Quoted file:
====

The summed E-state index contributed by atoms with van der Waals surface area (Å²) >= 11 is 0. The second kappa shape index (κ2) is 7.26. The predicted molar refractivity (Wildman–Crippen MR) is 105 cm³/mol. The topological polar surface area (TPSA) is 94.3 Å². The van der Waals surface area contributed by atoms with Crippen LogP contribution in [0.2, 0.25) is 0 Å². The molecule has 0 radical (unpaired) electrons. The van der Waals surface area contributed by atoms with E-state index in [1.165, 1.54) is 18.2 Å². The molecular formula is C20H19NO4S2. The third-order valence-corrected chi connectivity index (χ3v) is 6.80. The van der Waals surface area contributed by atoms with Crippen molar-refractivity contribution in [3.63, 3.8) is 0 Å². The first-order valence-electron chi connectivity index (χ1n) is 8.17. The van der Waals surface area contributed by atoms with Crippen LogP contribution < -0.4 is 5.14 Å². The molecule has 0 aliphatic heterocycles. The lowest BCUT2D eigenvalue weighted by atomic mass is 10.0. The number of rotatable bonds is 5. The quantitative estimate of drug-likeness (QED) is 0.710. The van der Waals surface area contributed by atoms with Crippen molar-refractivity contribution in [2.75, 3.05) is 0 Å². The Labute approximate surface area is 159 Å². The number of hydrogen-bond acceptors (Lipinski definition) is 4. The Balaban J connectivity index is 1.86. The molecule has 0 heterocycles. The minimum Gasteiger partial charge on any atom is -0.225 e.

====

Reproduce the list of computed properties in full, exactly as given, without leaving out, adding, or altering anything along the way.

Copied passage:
The summed E-state index contributed by atoms with van der Waals surface area (Å²) >= 11 is 0. The second kappa shape index (κ2) is 7.26. The predicted molar refractivity (Wildman–Crippen MR) is 105 cm³/mol. The topological polar surface area (TPSA) is 94.3 Å². The van der Waals surface area contributed by atoms with Crippen LogP contribution in [0.2, 0.25) is 0 Å². The molecule has 0 radical (unpaired) electrons. The van der Waals surface area contributed by atoms with E-state index in [1.165, 1.54) is 18.2 Å². The molecular formula is C20H19NO4S2. The third-order valence-corrected chi connectivity index (χ3v) is 6.80. The van der Waals surface area contributed by atoms with Crippen molar-refractivity contribution in [3.63, 3.8) is 0 Å². The first-order valence-electron chi connectivity index (χ1n) is 8.17. The van der Waals surface area contributed by atoms with Crippen LogP contribution < -0.4 is 5.14 Å². The molecule has 0 aliphatic heterocycles. The lowest BCUT2D eigenvalue weighted by atomic mass is 10.0. The number of rotatable bonds is 5. The quantitative estimate of drug-likeness (QED) is 0.710. The van der Waals surface area contributed by atoms with Crippen molar-refractivity contribution in [2.75, 3.05) is 0 Å². The Labute approximate surface area is 159 Å². The number of hydrogen-bond acceptors (Lipinski definition) is 4. The Balaban J connectivity index is 1.86. The molecule has 0 heterocycles. The minimum Gasteiger partial charge on any atom is -0.225 e.